One of my favorite examples is to explain “reality” encased in a gemstone. You can’t really look at a gemstone all at once. I mean, literally. It’s a 3D object and that means there will always be a side unseen. However, we can all see different sides. My side may be more sloping and flat, another’s may be more curved, someone may be seeing the flat top, or the pointed bottom, or a cracked, imperfect side. And that doesn’t mean we’re NOT looking at the gemstone and that what we see isn’t valid. It just means that we’re seeing different parts of a whole. In the end, that’s how I think all of it works. Reality can hold atheists and theists alike without it blowing up; I cannot see that debate ever really being useful (really).

    I know it’s weird that I got there from doubts, but I think that’s sometimes where it comes from. What I’m looking at, this smooth orange and yellow red gemstone is grey-flecked green and pebbly to another. And when I see someone clamor on and one how it’s GREEN and GREY and ROCKY and I see smooth and fiery, I get worried that I’m dumbly, daftly staring at a piece of glass instead of the gemstone, deluding myself that I know geology. Except that really does happen (coming from a gemstone peddling family). Sometimes things are just like that and then eventually, I grow out of my doubt.

    • Myriad says:

      I tried -hard- and after being disappointed by the lack of information (at the time) of polytheistic worship and the lack of what I consider “personal proof” for the monotheistic one/s, I gave up.

      This is something I hadn’t considered before. I don’t presume I know what you mean by “try”, but the fact is: I didn’t find personal proof in Christianity — not in the same way I found-slash-am-finding it in my polytheistic religion. The second fact is: I wasn’t looking for it hard back then. Perhaps, if I had tried harder, I would have found it there, too, I am thinking, and that sort of poses the question how relevant the identity of the God-Beings is. I sometimes envy people who can say “I tried this with Christianity and I know it didn’t work for me”. It seems that those people can really say that they’ve found their path. Me, I’m just hanging in there thinking: well, my path sort of found me, I don’t know, or I’m possibly insane and deluded. [and btw right now I’m feeling very bad for implying that rationally thinking, Loki might be a delusion but that’s just the truth as I see it from my perspective.]

      There is a difference between knowledge and experience. I mean, believing in the Gods is a choice. It’s the choice you and I make to interpret our experience in some particular way. I have powerful personal experience, as I am sure you do, too. It’s sometimes powerful enough to be quite physically overwhelming. BUT I am the one who interprets those instances as pertaining to that Divine Being, Loki (or others, but the most intense experiences come from Him, so there’s that). I know that it’s not scientifically or even rationally tenable, but I choose to live and act as if it were. And maybe the most important realisation is that I can only in good conscience make that choice because I feel, in my heart, like I know it’s reality.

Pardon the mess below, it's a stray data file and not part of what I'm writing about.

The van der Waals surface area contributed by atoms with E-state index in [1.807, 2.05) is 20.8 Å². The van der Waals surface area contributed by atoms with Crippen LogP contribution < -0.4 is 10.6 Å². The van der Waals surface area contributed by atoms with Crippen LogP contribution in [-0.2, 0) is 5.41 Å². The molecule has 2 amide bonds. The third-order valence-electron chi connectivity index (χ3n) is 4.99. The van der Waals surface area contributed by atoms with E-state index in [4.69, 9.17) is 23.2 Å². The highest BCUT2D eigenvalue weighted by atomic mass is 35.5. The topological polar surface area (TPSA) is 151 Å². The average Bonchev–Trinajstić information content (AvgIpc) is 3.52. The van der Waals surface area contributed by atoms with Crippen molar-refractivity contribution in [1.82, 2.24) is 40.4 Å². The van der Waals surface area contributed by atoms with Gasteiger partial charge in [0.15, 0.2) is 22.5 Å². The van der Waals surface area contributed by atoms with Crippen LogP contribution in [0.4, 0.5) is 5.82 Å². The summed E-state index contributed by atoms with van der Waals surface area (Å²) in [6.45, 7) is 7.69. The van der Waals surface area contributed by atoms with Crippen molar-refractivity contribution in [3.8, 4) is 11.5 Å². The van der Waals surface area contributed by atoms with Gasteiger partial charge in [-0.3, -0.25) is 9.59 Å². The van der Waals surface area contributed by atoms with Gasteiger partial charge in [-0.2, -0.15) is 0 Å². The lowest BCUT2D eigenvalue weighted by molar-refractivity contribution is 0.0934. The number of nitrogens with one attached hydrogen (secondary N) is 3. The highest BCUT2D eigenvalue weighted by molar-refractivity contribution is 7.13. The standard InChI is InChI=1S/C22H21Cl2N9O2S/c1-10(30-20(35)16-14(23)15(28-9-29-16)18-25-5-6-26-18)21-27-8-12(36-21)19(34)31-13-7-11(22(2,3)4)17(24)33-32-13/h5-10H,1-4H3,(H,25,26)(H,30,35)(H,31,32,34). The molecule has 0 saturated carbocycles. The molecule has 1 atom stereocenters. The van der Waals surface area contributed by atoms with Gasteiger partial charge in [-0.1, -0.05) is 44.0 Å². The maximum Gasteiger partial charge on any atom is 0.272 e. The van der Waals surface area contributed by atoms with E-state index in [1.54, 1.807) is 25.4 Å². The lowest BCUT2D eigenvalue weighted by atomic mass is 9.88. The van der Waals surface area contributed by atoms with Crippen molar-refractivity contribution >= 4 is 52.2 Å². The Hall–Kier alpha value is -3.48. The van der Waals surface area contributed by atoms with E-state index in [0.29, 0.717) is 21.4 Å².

There’s a big, big difference between feeling like you know something is real (which I would cheesily refer to as “heart-knowledge”), and actually knowing it is real (as in “head-knowledge”). I know that even “head-knowledge” isn’t absolute, but it’s really well substantiated. In the same way, “heart-doubt” isn’t absolute.

      What remains is this: I can accept that my head is constantly at me, going “but there is no proof that the Gods exist at all, therefore you might be mentally unwell”. I can accept knowing that my conviction is not in accordance with my head as long as it is in accordance with my heart. And what’s happened there is pretty much that my heart wasn’t sure anymore. I can write that as if it is in the past, because right now, it’s no longer acute, and my heart is back to “normal”.

      I believe you if you say you’ve made your experience with massive amounts of doubt, and I agree that listening to other people too much can cause those massive amounts. In fact, it’s kind of what happened.

      When I was an atheist, many (mostly Christians) would attack me, I think expecting an anti-theist (or a gnostic atheist). I could never really understand this move because I had no real problem with others worshiping their God.

      I believe a lot of the issues arise from people not knowing what is what. Especially those identifying as anti-theists. They take issue in people engaging in religious activity in general, mostly citing problems they’ve seen as caused by religion itself (as they don’t believe in any Gods, they can’t very well blame Them). The issue is that anti-theists often fail to see that they’re looking at a tiny fraction of all religions and when you tell them that they’ll just say “stop splitting hairs” or something equally as mature. So, while anti-theists tend to use strawman arguments (“haven’t you heard about all those atrocities committed in the name of religion? I can’t believe you’re actually in favour of that!?!”) gnostic atheists tend to come at you with a flat-out ad hominem (“I thought you were above having to rely on some nebulous ‘higher being'”). Not to mention the fact that gnostic atheism is logically… precarious (to say the least), as it asserts the non-existence of a thing as known fact.